Predictions about...

  11. EIGHT Learning through Action
    (pp. 175-199)

    We have seen that like evolution and development, learning is a manifestation of life’s creative recipe. My account of learning could stop at this point since we have covered the fundamental principles involved. However, to end here would leave many questions hanging. How are the principles we have covered connected with processes like memory, movement, attention, recognition, language, creativity, and consciousness? Each of these cognitive topics has been the subject of intense investigation, but unfortunately we still don’t know many of the neural details of how learning is incorporated within them. Even so, the principles we have encountered can provide...

  12. NINE Seeing As
    (pp. 200-231)

    Ten years after Cézanne painted his portrait of the art dealer Ambroise Vollard (plate 1), Pablo Picasso produced his own version of the same subject (fig. 62, plate 2). Painted in the Cubist style, Picasso’s portrait is very different from Cézanne’s. While Cézanne portrays his subject as a solid form with blocks of color, Picasso uses angular elements and a more abstract approach. By exploring different ways of seeing the subject, each artist captures distinct aspects, highlighting particular relationships in his own way.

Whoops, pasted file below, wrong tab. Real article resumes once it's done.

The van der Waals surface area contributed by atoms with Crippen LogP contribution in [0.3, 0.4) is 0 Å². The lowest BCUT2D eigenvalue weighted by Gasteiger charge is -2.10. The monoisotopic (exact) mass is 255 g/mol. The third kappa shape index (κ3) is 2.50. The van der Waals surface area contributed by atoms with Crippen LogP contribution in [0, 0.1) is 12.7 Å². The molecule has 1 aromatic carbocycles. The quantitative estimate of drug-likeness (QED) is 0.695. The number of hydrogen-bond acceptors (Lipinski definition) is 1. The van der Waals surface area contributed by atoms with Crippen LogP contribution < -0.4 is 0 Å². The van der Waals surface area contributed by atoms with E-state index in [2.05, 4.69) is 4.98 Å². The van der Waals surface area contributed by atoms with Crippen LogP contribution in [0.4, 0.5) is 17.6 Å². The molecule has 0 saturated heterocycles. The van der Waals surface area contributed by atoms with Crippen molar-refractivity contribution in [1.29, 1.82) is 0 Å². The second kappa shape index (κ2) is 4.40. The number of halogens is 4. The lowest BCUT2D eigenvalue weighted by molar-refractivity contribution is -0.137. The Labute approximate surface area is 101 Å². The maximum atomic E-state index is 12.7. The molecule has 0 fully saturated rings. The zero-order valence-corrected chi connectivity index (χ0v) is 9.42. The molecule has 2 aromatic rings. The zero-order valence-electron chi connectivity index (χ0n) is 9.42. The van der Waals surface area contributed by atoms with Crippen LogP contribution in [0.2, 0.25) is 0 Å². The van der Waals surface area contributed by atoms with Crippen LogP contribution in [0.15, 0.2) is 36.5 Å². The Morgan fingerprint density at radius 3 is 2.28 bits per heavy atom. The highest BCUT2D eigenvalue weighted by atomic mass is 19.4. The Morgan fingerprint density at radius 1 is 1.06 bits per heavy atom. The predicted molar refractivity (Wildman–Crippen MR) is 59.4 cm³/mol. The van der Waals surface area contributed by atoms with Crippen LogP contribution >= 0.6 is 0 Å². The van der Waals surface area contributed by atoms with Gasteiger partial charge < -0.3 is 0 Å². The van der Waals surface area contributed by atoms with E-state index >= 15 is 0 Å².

Appreciating relationships from fresh perspectives is not only a feature of art; it lies at the heart...

  13. TEN Framing Recipes
    (pp. 232-243)

    The story of sinbad the sailor begins on a narrow and busy street in Baghdad. One day, when a porter was walking along the street carrying a heavy load on his head, he decided to sit down to take a rest outside one of the houses. The porter heard singing and smelled delicious food coming from the house and its garden, making him exclaim how unfair it was that some people had so much pleasure for so little effort, while he suffered carrying heavy loads for small rewards. Hardly had he finished saying this, when a servant came out of...